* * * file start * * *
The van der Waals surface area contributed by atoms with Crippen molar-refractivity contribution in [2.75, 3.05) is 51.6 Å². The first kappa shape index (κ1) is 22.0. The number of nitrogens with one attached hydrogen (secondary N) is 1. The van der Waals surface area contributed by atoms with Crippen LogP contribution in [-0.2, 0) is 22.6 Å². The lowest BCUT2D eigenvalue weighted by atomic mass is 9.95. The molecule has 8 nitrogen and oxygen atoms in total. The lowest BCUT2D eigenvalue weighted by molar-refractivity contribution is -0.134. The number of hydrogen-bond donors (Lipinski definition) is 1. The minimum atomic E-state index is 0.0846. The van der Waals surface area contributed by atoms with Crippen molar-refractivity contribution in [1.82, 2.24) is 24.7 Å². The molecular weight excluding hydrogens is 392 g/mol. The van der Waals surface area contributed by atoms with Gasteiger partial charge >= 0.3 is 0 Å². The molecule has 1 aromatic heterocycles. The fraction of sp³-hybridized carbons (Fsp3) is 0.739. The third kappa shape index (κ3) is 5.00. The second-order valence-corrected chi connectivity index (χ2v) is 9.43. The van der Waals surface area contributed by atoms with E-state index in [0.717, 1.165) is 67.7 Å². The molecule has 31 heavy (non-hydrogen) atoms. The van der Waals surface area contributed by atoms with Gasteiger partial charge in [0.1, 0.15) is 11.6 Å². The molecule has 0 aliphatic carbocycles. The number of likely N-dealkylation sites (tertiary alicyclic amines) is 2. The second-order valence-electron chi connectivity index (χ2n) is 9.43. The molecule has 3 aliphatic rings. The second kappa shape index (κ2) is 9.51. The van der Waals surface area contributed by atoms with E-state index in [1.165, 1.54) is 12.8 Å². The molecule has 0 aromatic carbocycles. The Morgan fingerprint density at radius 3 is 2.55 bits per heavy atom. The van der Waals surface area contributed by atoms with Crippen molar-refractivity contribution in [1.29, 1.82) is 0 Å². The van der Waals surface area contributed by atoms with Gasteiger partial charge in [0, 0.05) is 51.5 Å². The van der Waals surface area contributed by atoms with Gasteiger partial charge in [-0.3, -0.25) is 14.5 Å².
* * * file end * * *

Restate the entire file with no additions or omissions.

The van der Waals surface area contributed by atoms with Crippen molar-refractivity contribution in [2.75, 3.05) is 51.6 Å². The first kappa shape index (κ1) is 22.0. The number of nitrogens with one attached hydrogen (secondary N) is 1. The van der Waals surface area contributed by atoms with Crippen LogP contribution in [-0.2, 0) is 22.6 Å². The lowest BCUT2D eigenvalue weighted by atomic mass is 9.95. The molecule has 8 nitrogen and oxygen atoms in total. The lowest BCUT2D eigenvalue weighted by molar-refractivity contribution is -0.134. The number of hydrogen-bond donors (Lipinski definition) is 1. The minimum atomic E-state index is 0.0846. The van der Waals surface area contributed by atoms with Crippen molar-refractivity contribution in [1.82, 2.24) is 24.7 Å². The molecular weight excluding hydrogens is 392 g/mol. The van der Waals surface area contributed by atoms with Gasteiger partial charge >= 0.3 is 0 Å². The molecule has 1 aromatic heterocycles. The fraction of sp³-hybridized carbons (Fsp3) is 0.739. The third kappa shape index (κ3) is 5.00. The second-order valence-corrected chi connectivity index (χ2v) is 9.43. The van der Waals surface area contributed by atoms with E-state index in [0.717, 1.165) is 67.7 Å². The molecule has 31 heavy (non-hydrogen) atoms. The van der Waals surface area contributed by atoms with Gasteiger partial charge in [0.1, 0.15) is 11.6 Å². The molecule has 0 aliphatic carbocycles. The number of likely N-dealkylation sites (tertiary alicyclic amines) is 2. The second-order valence-electron chi connectivity index (χ2n) is 9.43. The molecule has 3 aliphatic rings. The second kappa shape index (κ2) is 9.51. The van der Waals surface area contributed by atoms with E-state index in [1.165, 1.54) is 12.8 Å². The molecule has 0 aromatic carbocycles. The Morgan fingerprint density at radius 3 is 2.55 bits per heavy atom. The van der Waals surface area contributed by atoms with Crippen molar-refractivity contribution in [1.29, 1.82) is 0 Å². The van der Waals surface area contributed by atoms with Gasteiger partial charge in [0, 0.05) is 51.5 Å². The van der Waals surface area contributed by atoms with Gasteiger partial charge in [-0.3, -0.25) is 14.5 Å².